It's best to wait for at least 2-3 months before starting another IVF treatment.  This is to make sure that your hormones get back to normal before commencing another treatment cycle.

Remaining embryos can be frozen with a specific technique.  Later they can be implanted into your womb without the hormonal stimulation.

Your embryos can remain frozen up to for 10 years for social reasons.

ICSI (Intra-cytoplasmic Sperm Injection) is an infertility treatment that can be used with conventional IVF.  During ICSI, one single sperm is injected directly into an egg.

ICSI is especially useful in cases if there is a problem with man's sperm.

No, we do not.

We feel that ICSI should only be performed when necessary, for example when the there is a problem with the sperm or there is a prior history of poor fertilisation through IVF.

Intrauterine insemination (IUI) involves a laboratory procedure to separate fast moving sperm from more sluggish or non-moving sperm.

The fast moving sperm are then placed into the woman's womb close to the time of ovulation when the egg is released from the ovary in the middle of the monthly cycle.

Yes, embryos can be frozen for the maximum of 5 years.

No.  The urine test is predictable to about 25 mIU per mL of bHCG (the pregnancy hormone).  It also depends on your hydration level.

On the other hand, blood tests are sensitive to approximately 2 mIU per mL.

Therefore, a very early pregnancy may still be detected with blood tests but be missed with a urine pregnancy test.

We usually recommend that patients test their urine in the early afternoon.  If measured early in the morning, the urine can be concentrated and thus give you false positive results.

We recommend any time after 3.00 pm.

In our Unit we provide expert fertility medical treatment for married and unmarried couples, same sex couples and individuals.

You are both required to attend as a couple for the initial consultation to complete all the necessary paper work and consents.

If you meet the criteria for an NHS funded cycle there will not be any cost to you whilst undertaking your NHS funded treatment.

Yes we do.  As long as your Clinical Commissioning Group (CCG) agree to fund your treatment.

As with any form of treatment, potential risks and side-effects do exist.  One or two embryos are often placed in the uterus, so there's a higher chance that you could end up having twins or multiples, rather than a single pregnancy.  Multiple pregnancies carry extra risks themselves, increasing the chance of pregnancy complications or miscarriage.

Mild reactions to the drugs do occur sometimes, causing symptoms such as headaches, mood swings and hot flushes.  A more severe reaction is called Ovarian Hyperstimulation Syndrome (OHSS), where cysts develop on the ovaries and fluid collects in the abdomen.  Symptoms of this include swelling in the abdomen, pain, vomiting and nausea.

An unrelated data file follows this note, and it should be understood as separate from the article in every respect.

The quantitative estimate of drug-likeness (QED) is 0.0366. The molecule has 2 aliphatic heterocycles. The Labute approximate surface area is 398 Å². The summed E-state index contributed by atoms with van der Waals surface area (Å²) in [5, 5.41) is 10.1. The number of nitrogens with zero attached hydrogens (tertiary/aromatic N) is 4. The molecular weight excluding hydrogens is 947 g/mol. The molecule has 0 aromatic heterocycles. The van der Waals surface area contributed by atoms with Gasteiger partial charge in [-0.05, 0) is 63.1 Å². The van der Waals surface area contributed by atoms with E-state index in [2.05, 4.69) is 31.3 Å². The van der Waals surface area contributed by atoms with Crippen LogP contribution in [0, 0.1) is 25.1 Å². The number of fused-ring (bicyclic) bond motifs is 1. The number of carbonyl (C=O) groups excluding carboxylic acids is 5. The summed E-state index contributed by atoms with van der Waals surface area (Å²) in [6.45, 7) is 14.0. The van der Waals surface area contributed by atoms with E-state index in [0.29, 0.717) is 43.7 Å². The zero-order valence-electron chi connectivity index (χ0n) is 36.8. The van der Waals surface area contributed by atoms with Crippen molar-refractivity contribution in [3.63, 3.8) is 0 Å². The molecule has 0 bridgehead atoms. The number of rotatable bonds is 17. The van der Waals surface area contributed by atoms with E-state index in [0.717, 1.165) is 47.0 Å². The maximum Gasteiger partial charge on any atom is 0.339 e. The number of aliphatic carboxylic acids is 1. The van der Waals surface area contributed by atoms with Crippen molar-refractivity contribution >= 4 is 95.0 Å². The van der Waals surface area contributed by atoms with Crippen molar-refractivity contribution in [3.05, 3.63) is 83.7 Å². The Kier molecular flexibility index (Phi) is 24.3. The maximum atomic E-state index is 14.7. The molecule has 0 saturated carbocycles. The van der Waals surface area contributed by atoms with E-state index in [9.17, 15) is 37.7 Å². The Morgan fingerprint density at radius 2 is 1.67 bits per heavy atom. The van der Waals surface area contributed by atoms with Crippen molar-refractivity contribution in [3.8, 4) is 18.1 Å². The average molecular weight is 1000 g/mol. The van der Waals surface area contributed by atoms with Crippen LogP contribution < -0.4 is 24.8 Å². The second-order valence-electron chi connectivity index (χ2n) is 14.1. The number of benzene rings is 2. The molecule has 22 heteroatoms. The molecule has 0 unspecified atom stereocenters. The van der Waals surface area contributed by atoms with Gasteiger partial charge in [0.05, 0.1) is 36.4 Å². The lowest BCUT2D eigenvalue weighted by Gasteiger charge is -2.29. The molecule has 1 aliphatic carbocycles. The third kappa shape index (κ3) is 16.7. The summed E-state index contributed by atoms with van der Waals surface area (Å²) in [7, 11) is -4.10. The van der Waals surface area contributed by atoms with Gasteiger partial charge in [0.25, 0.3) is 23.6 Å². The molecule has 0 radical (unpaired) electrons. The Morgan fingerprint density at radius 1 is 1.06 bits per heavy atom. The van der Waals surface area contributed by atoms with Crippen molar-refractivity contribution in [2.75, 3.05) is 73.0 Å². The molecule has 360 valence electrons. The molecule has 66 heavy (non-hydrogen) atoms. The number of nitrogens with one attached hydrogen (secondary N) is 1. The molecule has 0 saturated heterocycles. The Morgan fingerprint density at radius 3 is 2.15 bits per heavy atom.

Sometimes it's also possible to have an ectopic pregnancy, whereby the embryo develops in a fallopian tube, rather than the womb.  If you're having IVF and develop any unusual or concerning symptoms, then it's important to speak to your doctor immediately.

Undergoing IVF can be emotionally challenging too, especially when treatment cycles are unsuccessful.  We have counselling facilities available in our Unit. There are also other support groups available in the UK.

We have a in-house counsellors, who are available to see you should you find this beneficial.

Visit our Counselling Service page here.

As well as counselling you may find further 'couple counselling' useful to work through issues brought up by the treatment.

There is no practical limit to the length of time sperm, correctly maintained in liquid nitrogen, can be stored.

A percentage of the sperm will not survive the freezing process. The survival rate varies greatly between individuals.

2 to 5 milliliters (2-5cc).

Between four and five days is ideal.

You need to be seen in the clinic a few weeks prior to the date you anticipate needing the samples.  Contact the Andrology Department.

The woman would need to be assessed by the doctor for blood tests or a current pap smear and to assess tubal patency (to make sure there are no blockages in her fallopian tubes).  Some documentation needs to be completed prior to any insemination.  Be sure to communicate with your doctor in advance to avoid any delays.

Regardless of how many samples are frozen it is impossible to guarantee success. The best advice is to carefully consult with both an Andrologist and your doctor before beginning any use of the samples.

Many cryopreserved samples may not be of sufficient quality for use with artificial insemination. However, IVF with ICSI is regularly performed with samples of poor quality or concentration.

The specimen container used to collect the sample is labeled and verified by the patient prior to collection. Once the sample is received it is handled with extreme caution. All materials used in the process are labeled with the patient's name, the current date, and a hospital number unique to the patient and the sample collected. Each sample is assigned a physically isolated workstation. All tools and solutions used in preparing the sample for cryopreservation are sterile and single-use. Certified Andrology technicians will ensure there is no confusion in the handling of semen samples.

Arrangements can be made to ship semen samples to another clinic or storage facility in the area you are moving to. Some documentation will be necessary to ensure proper handling and security of the samples.

Yes, you can, as long as neither of you is married to someone else. You would also need to provide proof that you are living together.

The maximum number of embryos implanted will depend on your age, number of previous IVF attempts, and quality of embryos.

Normally up to 2 embryos can be implanted.

A blastocyst is 5-day old embryo that has around 70-100 cells.

We now have the ability to grow the embryos for 7 days until they reach the blastocyst stage.  For many patients, these blastocysts may have a greater chance of implantation, permitting us to implant fewer embryos and lower the possibility of multiple births while, at the same time, increasing the chance of pregnancy.